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Published April 27, 2011, 12:00 AM

Blue Cross Blue Shield of North Dakota OKs revised incentive pay plan

Perks for performance dropped in audit’s wake
FARGO – A revised incentive-pay program at Blue Cross Blue Shield of North Dakota is designed to meet new performance goals including keeping health coverage affordable.

By: Patrick Springer, INFORUM

FARGO – A revised incentive-pay program at Blue Cross Blue Shield of North Dakota is designed to meet new performance goals including keeping health coverage affordable.

The modified plan, in response to criticisms in 2009 from state insurance regulators, is part of a broader effort by North Dakota’s largest health insurer to restrain administrative costs.

As a result of the changes, rank-and-file employees no longer receive incentive pay, since employees and managers agreed it was not always clear how their individual performance directly affected the insurer’s overall performance.

This year 74 managers, including 15 executives, will have part of their compensation tied to performance measures. They are a small percentage of the almost 2,000 employees of Blue Cross Blue Shield of North Dakota and affiliated Noridian Administrative Services.

Total incentive pay this year is projected at $1.2 million of almost $91.3 million in base administrative costs, according to figures provided Tuesday by Blue Cross Blue Shield of North Dakota.

The chief examiner for the North Dakota Insurance Department recently found the revamped incentive pay program complies with directives set out by Insurance Commissioner Adam Hamm in 2009.

Hamm was traveling Tuesday and unavailable for comment, but his chief examiner, in a letter April 4, concluded no further follow-up monitoring is necessary in light of the compliance.

Hamm’s directives came after a critical audit of Blue Cross Blue Shield of North Dakota administrative expenses, including a sales reward trip to the Cayman Islands and “golden parachute” severance packages for departing executives.

Reward trips since have been banned, and severance policies for laid-off employees have been changed. All executive hires, promotions and terminations now require board approval.

Now, all a departing employee is entitled to as a display of appreciation is a no-frills “sheet cake,” said Paul von Ebers, president and chief executive officer. By contrast, the 2009 audit highlighted a 2008 farewell party for an unnamed executive that totaled $34,814.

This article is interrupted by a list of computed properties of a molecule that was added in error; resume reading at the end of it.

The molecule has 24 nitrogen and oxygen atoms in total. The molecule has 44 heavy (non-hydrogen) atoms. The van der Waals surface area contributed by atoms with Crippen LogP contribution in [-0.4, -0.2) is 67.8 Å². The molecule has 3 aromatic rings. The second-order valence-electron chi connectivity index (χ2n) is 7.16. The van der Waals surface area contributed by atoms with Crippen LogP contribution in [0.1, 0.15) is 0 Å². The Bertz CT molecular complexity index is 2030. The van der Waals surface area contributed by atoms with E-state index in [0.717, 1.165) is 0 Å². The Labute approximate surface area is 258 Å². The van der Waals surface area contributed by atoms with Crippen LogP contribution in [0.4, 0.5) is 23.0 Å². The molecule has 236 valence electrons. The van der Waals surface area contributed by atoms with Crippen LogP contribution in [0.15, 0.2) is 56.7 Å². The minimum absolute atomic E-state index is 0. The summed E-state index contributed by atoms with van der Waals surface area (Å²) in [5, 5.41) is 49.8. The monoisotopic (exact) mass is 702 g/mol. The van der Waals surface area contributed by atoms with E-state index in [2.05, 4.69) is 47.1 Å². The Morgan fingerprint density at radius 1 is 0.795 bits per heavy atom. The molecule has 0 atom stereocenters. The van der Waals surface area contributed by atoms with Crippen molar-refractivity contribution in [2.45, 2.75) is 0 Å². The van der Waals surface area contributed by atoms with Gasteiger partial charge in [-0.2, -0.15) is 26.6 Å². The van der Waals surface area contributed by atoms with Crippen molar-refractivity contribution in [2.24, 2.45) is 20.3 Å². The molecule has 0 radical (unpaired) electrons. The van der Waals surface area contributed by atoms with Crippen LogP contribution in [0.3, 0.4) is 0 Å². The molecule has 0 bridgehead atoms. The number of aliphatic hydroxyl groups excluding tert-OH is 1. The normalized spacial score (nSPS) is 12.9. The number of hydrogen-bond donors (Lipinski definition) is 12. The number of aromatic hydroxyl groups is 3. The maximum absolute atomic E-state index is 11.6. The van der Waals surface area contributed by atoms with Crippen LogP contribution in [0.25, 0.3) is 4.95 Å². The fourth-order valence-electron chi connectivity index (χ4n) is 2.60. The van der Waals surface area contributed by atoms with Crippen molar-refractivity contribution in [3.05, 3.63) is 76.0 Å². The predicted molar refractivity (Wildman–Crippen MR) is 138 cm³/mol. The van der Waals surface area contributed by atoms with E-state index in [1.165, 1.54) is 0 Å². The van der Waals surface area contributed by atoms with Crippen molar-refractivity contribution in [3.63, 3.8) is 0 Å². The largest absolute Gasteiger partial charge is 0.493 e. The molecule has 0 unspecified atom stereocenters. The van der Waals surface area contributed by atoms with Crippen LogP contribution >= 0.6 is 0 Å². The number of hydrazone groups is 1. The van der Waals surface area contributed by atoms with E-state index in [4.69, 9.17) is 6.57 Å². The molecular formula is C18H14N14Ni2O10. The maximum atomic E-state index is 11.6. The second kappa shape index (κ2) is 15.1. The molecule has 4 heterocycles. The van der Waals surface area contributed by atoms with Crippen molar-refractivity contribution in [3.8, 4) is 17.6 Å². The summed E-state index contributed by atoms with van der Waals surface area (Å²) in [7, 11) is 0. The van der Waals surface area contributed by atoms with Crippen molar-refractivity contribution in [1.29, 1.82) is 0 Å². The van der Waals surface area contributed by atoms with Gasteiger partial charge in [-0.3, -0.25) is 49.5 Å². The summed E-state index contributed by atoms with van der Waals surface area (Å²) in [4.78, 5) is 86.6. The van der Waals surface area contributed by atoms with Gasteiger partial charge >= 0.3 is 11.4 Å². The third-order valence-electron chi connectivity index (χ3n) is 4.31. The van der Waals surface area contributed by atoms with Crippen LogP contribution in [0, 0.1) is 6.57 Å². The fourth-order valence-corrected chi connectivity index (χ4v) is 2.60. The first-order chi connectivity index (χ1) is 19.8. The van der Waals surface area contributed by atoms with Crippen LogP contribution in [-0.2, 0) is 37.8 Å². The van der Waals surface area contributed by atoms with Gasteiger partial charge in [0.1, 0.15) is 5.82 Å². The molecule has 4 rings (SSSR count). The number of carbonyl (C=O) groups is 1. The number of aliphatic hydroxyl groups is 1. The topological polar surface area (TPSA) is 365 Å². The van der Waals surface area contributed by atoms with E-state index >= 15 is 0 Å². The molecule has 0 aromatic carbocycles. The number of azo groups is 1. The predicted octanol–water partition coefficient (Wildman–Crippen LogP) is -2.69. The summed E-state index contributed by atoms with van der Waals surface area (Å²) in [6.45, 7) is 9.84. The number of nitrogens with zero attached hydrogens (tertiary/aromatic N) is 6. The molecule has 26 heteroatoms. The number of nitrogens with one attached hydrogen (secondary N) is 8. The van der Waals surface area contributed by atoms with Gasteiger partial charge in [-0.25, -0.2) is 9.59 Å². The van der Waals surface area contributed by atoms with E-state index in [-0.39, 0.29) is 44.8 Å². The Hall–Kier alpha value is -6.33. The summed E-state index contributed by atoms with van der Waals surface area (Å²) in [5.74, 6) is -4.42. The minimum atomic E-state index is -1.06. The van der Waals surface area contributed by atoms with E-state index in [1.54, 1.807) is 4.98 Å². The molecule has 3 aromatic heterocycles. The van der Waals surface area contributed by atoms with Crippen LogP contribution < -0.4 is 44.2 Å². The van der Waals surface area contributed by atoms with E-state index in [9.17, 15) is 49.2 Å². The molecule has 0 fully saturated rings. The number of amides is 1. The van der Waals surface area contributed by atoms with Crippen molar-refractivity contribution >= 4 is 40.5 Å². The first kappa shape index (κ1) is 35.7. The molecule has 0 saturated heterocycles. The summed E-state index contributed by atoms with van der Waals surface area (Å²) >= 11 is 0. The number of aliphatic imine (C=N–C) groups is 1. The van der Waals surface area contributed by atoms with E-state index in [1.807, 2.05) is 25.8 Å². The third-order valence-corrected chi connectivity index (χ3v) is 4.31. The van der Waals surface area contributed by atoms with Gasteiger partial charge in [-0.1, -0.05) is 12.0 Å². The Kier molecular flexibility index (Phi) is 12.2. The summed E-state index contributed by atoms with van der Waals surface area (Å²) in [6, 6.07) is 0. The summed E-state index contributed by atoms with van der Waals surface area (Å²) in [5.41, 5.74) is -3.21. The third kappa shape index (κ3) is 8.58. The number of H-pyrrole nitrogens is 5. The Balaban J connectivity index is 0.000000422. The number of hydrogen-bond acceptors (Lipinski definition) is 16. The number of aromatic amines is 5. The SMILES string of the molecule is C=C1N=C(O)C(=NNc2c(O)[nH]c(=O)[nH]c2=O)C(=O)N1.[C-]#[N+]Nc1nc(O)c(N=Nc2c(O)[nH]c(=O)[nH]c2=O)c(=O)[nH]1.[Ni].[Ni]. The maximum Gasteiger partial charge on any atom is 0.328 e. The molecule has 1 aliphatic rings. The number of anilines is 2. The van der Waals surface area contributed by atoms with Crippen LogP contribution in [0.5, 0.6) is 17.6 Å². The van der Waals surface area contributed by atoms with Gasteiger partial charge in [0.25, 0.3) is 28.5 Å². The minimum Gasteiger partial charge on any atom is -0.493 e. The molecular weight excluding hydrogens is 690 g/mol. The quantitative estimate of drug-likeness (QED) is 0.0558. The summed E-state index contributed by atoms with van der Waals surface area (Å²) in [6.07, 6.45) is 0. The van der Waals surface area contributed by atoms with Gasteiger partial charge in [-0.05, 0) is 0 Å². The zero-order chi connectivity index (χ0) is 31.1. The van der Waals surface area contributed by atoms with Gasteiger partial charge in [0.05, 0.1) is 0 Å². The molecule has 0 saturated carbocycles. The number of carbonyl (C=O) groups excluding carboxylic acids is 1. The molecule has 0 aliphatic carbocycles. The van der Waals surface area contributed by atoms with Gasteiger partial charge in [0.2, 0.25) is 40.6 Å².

Under the new incentive pay plan, performance goals are shaped by three key considerations:

  • Affordability, so salaries and other administrative costs are restrained to make health insurance premiums affordable for customers. Before, the comparable goal was best value.

    “To change it from best value to affordable puts a different kind of pressure on executives,” von Ebers said.

  • Stewardship, striving to make administrative services as efficient as possible. Administrative costs account for a bit more than 7 cents of every premium dollar collected, while medical claims consume more than 92 cents.

    Administrative costs this year with new initiatives – including wellness programs and disease management programs aimed at reducing health costs – are budgeted at $96 million.

    By comparison, administrative costs without those cost-reduction measures totaled $96.7 million in 2009. Administrative costs have decreased 6 percent, according to company figures.

  • Excellence goals, such as measurements of providing good customer service.

“We think that’s what our customers want,” von Ebers said.

Profitability was discarded as a financial performance goal. Instead, the key financial measure is to meet a target range for reserves, money set aside to pay expected claims.

“What our customers want us to be is safe,” von Ebers said. “That’s our primary financial goal, to stay in that safe range.”

Salaries have been benchmarked to meet those of comparable insurance firms as well as other North Dakota corporations, and are targeted to fall within the midrange.

Although public attention often focuses on management salaries at Blue Cross Blue Shield, the real issue is the rising cost of health care, said Denise Kolpack, the Blues’ vice president of communications.

If all management salaries were eliminated, she said, Blue Cross Blue Shield of North Dakota monthly premiums would drop by $1.20.

Salaries must be competitive, since the company must compete for talent with other regional and national companies, she said.

The top three executive compensation totals for Blue Cross Blue Shield of North Dakota in 2010, according to a report to state regulators:

  • $442,801 for Michael Bergh, senior vice president for claims administration, who has since retired. That sum included a base salary of $81,287, bonus of $34,252, and other compensation of $327,262.
  • $399,048 for Chad Niles, senior vice president and chief marketing officer, who since left the company. That sum included a base salary of $77,430, bonus of $36,420, and other compensation of $285,198.
  • $382,923 for von Ebers, the CEO. His pay total included a base salary of $303,637, bonus of $75,909, and other compensation of $3,377.

Executive compensation figures for Medica, North Dakota’s No. 2 health insurer, were not available Tuesday from regulators in Minnesota, where the company is based. South Dakota regulators provided a report for executive compensation in 2010 for the Sanford Health Plan, a much smaller insurer, including:

  • $193,435 in total compensation for Dr. Michael Crandell, chief medical officer.
  • $147,293 in total compensation for Wyatt York, information technology director.
  • $144,374 in total compensation for Trixy Burgess, chief operating officer.


Readers can reach Forum reporter Patrick Springer at (701) 241-5522

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